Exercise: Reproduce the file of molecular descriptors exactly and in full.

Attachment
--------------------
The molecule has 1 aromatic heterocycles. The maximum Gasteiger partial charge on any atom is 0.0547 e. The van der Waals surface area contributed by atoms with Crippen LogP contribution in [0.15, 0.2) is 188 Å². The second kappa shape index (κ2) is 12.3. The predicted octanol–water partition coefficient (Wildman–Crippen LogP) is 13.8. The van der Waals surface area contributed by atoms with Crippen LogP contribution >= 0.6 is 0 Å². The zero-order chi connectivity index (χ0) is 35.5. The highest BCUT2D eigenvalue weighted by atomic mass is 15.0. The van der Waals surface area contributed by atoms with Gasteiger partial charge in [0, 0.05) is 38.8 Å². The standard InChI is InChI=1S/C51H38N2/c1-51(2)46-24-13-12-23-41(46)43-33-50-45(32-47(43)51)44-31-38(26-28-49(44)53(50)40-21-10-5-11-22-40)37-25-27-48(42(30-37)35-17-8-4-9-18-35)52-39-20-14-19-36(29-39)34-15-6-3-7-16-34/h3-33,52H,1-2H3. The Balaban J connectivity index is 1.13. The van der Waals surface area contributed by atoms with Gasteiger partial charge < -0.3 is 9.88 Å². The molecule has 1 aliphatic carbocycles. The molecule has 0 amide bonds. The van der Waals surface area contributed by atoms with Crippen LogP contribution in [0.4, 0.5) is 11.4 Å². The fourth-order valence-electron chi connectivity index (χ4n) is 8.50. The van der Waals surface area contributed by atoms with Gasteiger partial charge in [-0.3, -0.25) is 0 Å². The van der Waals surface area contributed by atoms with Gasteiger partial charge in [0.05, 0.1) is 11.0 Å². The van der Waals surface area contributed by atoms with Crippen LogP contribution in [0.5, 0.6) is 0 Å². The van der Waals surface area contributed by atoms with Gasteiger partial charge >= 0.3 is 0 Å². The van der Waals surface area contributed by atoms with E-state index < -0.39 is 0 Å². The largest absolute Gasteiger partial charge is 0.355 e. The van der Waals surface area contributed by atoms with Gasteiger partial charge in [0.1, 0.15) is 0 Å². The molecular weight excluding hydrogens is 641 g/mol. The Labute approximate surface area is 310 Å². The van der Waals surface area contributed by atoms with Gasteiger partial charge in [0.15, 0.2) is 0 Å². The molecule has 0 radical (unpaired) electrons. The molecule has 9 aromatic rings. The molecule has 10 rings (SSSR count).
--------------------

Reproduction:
The molecule has 1 aromatic heterocycles. The maximum Gasteiger partial charge on any atom is 0.0547 e. The van der Waals surface area contributed by atoms with Crippen LogP contribution in [0.15, 0.2) is 188 Å². The second kappa shape index (κ2) is 12.3. The predicted octanol–water partition coefficient (Wildman–Crippen LogP) is 13.8. The van der Waals surface area contributed by atoms with Crippen LogP contribution >= 0.6 is 0 Å². The zero-order chi connectivity index (χ0) is 35.5. The highest BCUT2D eigenvalue weighted by atomic mass is 15.0. The van der Waals surface area contributed by atoms with Gasteiger partial charge in [0, 0.05) is 38.8 Å². The standard InChI is InChI=1S/C51H38N2/c1-51(2)46-24-13-12-23-41(46)43-33-50-45(32-47(43)51)44-31-38(26-28-49(44)53(50)40-21-10-5-11-22-40)37-25-27-48(42(30-37)35-17-8-4-9-18-35)52-39-20-14-19-36(29-39)34-15-6-3-7-16-34/h3-33,52H,1-2H3. The Balaban J connectivity index is 1.13. The van der Waals surface area contributed by atoms with Gasteiger partial charge < -0.3 is 9.88 Å². The molecule has 1 aliphatic carbocycles. The molecule has 0 amide bonds. The van der Waals surface area contributed by atoms with Crippen LogP contribution in [0.4, 0.5) is 11.4 Å². The fourth-order valence-electron chi connectivity index (χ4n) is 8.50. The van der Waals surface area contributed by atoms with Gasteiger partial charge in [-0.3, -0.25) is 0 Å². The van der Waals surface area contributed by atoms with Gasteiger partial charge in [0.05, 0.1) is 11.0 Å². The van der Waals surface area contributed by atoms with Crippen LogP contribution in [0.5, 0.6) is 0 Å². The van der Waals surface area contributed by atoms with Gasteiger partial charge >= 0.3 is 0 Å². The van der Waals surface area contributed by atoms with E-state index < -0.39 is 0 Å². The largest absolute Gasteiger partial charge is 0.355 e. The van der Waals surface area contributed by atoms with Gasteiger partial charge in [0.1, 0.15) is 0 Å². The molecular weight excluding hydrogens is 641 g/mol. The Labute approximate surface area is 310 Å². The van der Waals surface area contributed by atoms with Gasteiger partial charge in [0.15, 0.2) is 0 Å². The molecule has 0 radical (unpaired) electrons. The molecule has 9 aromatic rings. The molecule has 10 rings (SSSR count).